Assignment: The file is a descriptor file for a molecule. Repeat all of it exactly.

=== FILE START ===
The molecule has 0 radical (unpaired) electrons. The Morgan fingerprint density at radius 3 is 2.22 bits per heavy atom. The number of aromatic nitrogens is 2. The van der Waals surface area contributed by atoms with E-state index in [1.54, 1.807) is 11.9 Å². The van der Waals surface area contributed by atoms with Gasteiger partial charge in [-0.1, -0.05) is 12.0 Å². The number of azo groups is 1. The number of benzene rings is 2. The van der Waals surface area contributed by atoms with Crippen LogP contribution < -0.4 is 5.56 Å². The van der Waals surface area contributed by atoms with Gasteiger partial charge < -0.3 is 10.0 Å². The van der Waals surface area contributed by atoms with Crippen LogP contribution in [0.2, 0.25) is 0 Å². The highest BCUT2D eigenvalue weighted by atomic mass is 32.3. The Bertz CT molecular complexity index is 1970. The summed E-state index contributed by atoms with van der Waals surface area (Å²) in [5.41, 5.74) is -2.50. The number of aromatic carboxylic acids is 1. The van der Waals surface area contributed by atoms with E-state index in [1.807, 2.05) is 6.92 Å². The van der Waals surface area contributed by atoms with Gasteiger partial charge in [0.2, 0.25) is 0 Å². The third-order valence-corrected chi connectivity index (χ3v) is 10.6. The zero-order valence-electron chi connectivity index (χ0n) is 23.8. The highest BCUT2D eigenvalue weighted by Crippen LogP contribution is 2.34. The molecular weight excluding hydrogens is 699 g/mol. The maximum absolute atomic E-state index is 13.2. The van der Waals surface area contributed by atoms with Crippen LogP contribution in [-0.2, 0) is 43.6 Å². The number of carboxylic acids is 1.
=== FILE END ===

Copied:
The molecule has 0 radical (unpaired) electrons. The Morgan fingerprint density at radius 3 is 2.22 bits per heavy atom. The number of aromatic nitrogens is 2. The van der Waals surface area contributed by atoms with E-state index in [1.54, 1.807) is 11.9 Å². The van der Waals surface area contributed by atoms with Gasteiger partial charge in [-0.1, -0.05) is 12.0 Å². The number of azo groups is 1. The number of benzene rings is 2. The van der Waals surface area contributed by atoms with Crippen LogP contribution < -0.4 is 5.56 Å². The van der Waals surface area contributed by atoms with Gasteiger partial charge < -0.3 is 10.0 Å². The van der Waals surface area contributed by atoms with Crippen LogP contribution in [0.2, 0.25) is 0 Å². The highest BCUT2D eigenvalue weighted by atomic mass is 32.3. The Bertz CT molecular complexity index is 1970. The summed E-state index contributed by atoms with van der Waals surface area (Å²) in [5.41, 5.74) is -2.50. The number of aromatic carboxylic acids is 1. The van der Waals surface area contributed by atoms with E-state index in [1.807, 2.05) is 6.92 Å². The van der Waals surface area contributed by atoms with Gasteiger partial charge in [0.2, 0.25) is 0 Å². The third-order valence-corrected chi connectivity index (χ3v) is 10.6. The zero-order valence-electron chi connectivity index (χ0n) is 23.8. The highest BCUT2D eigenvalue weighted by Crippen LogP contribution is 2.34. The molecular weight excluding hydrogens is 699 g/mol. The maximum absolute atomic E-state index is 13.2. The van der Waals surface area contributed by atoms with Crippen LogP contribution in [-0.2, 0) is 43.6 Å². The number of carboxylic acids is 1.